SAN DIEGO -- The Yankees winning the Gerrit Cole sweepstakes at the record-setting price for a pitcher of $324 million over nine years has left no question about who the underdog is going to be in MLB's most storied rivalry next season.
But it has hardly sent new Red Sox chief baseball officer Chaim Bloom into panic mode.
For over a decade with the Rays, Bloom was part of an operation that consistently watched the high-priced players wind up with one of the two American League East heavyweights -- the Yankees or Red Sox.
Bloom's Rays often found a way to compete anyway, and now he will try to succeed the same way in Boston with far more resources at his disposal.
"I've been in this division for a long time," Bloom said. "You expect your rivals are going to be really good. You expect that they're going to make moves that are gonna make them really good. It's going to be a battle, start to finish -- it always has been. We expect that it will be for the foreseeable future. The specifics of those moves may change year to year, but we expect these types of things from our competitors, so it doesn't change our approach."
Bloom's approach is to build as competitive a team as he can for next season, with the added challenge of lopping roughly $20 million off the payroll to get below the Competitive Balance Tax threshold of $208 million.
With starting pitchers flying off the board, there seems to be a better chance that the Red Sox won't have to trade five-tool star Mookie Betts.
The reason is that the supply and demand of the starting-pitching market has led to increased interest in Sox lefty David Price, who is owed $96 million over the final three seasons of his contract. The Angels, who badly wanted Cole, are one team to keep an eye on. So, too, are the White Sox. Those are two squads that are expected to add payroll this winter.
"I'm hesitant, and I don't want to get into specifics of really any trade conversations that we're having," Bloom said. "But I think you can see just by looking around the league that pitching has been the story of the week here, just generally."
To entice a potential suitor to take on Price's salary -- or at least a large portion of it -- the Red Sox might have to attach an appealing position player such as Andrew Benintendi. Considering the current state of the farm system, don't expect the Sox to do what the Angels did in the Zack Cozart trade by including a top prospect.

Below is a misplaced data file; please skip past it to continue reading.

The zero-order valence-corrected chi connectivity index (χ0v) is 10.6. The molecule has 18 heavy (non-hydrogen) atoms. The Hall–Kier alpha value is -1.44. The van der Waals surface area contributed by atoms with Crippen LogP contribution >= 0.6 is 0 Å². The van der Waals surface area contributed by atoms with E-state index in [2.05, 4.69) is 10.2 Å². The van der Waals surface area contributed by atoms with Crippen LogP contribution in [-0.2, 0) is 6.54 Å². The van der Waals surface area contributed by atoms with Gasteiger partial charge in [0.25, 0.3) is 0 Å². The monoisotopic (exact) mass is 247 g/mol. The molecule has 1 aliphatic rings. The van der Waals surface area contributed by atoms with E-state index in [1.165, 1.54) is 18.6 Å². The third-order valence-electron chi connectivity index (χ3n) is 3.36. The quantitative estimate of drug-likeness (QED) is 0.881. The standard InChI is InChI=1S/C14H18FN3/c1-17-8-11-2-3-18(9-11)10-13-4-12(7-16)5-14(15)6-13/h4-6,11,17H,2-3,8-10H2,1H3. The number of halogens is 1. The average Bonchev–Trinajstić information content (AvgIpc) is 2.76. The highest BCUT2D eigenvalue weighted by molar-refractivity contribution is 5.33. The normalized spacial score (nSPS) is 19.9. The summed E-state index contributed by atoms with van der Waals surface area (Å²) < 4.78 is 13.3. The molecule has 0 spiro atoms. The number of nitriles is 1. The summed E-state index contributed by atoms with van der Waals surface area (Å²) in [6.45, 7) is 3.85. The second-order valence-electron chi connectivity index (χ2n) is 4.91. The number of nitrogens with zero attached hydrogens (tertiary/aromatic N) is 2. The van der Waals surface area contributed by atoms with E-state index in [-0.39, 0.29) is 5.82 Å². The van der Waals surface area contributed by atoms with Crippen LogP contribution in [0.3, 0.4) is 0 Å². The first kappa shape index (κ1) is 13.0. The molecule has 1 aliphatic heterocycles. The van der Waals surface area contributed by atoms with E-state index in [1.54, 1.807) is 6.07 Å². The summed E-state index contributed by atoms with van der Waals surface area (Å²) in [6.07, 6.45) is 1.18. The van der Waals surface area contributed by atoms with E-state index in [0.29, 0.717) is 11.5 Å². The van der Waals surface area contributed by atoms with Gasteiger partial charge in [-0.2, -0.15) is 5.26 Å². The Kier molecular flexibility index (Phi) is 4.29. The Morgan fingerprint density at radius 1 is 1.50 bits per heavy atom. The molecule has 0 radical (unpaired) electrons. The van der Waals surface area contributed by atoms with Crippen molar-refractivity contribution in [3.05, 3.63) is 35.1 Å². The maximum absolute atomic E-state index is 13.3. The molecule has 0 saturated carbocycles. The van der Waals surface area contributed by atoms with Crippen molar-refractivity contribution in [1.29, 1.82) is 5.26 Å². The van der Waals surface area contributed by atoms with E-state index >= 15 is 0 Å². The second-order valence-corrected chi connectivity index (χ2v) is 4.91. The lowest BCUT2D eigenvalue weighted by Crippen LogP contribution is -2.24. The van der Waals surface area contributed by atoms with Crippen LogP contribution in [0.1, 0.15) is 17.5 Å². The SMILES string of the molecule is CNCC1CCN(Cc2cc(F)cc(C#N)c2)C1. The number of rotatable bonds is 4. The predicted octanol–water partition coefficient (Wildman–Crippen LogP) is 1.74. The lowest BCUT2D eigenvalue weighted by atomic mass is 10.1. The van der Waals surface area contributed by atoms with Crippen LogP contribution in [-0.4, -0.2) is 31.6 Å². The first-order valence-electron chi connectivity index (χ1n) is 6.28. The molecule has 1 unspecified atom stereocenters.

"I don't think we'd ever want to rule anything out, but so much of what we're always going to be trying to accomplish, but certainly now, is to make sure we have as strong a farm system as possible," Bloom said. "Anything you might consider, you have to factor that in. You certainly don't want to deplete the system when you don't have to."
Though Cole going to the Yankees is hardly a good thing for the Red Sox, one side benefit is that it seemingly eliminates New York as a potential suitor for Betts in next winter's free-agent market.
Speaking of Betts, Bloom didn't want to get into any specifics of whether the right fielder would be open to discussing an extension. Last season, when Dave Dombrowski was still the president of baseball operations for the Sox, Betts was consistent in saying he planned to get to free agency.
"You guys know that obviously, over the course of time, there's been a lot of conversations with him. I think just because those conversations haven't resulted in a deal, I don't think it's fair to say he hasn't been open to it," Bloom said. "I don't want to get into exactly what we might be talking about right now or have talked about since my arrival."
Could the uncertainty regarding Betts impact any other moves Bloom makes this winter?
"You always want to know as much as you can. I don't think that specifically is going to have that great an impact on most of the options we would look at," Bloom said. "Obviously, the more you know about the total picture of your club, the better off you are, but I don't think it's having a great bearing for us on a lot of the other discussions we're having."
Beating a Yankees squad that now has Cole at the front of the rotation is certainly going to be tough. But it will likely be more doable if Betts remains.
The mega-deal the Yankees made with Cole certainly has the industry buzzing, but it hasn't really changed much for Bloom.
"Look, we want to beat the Yankees as badly as anybody -- trust me," said Bloom. "I think it's just a question of us being able to step back and say, 'What is the best approach for us to do that?' The more we feel like we're being reactive to other teams' moves, I think the more we're playing their game. We might be pushing ourselves further from that objective rather than helping ourselves."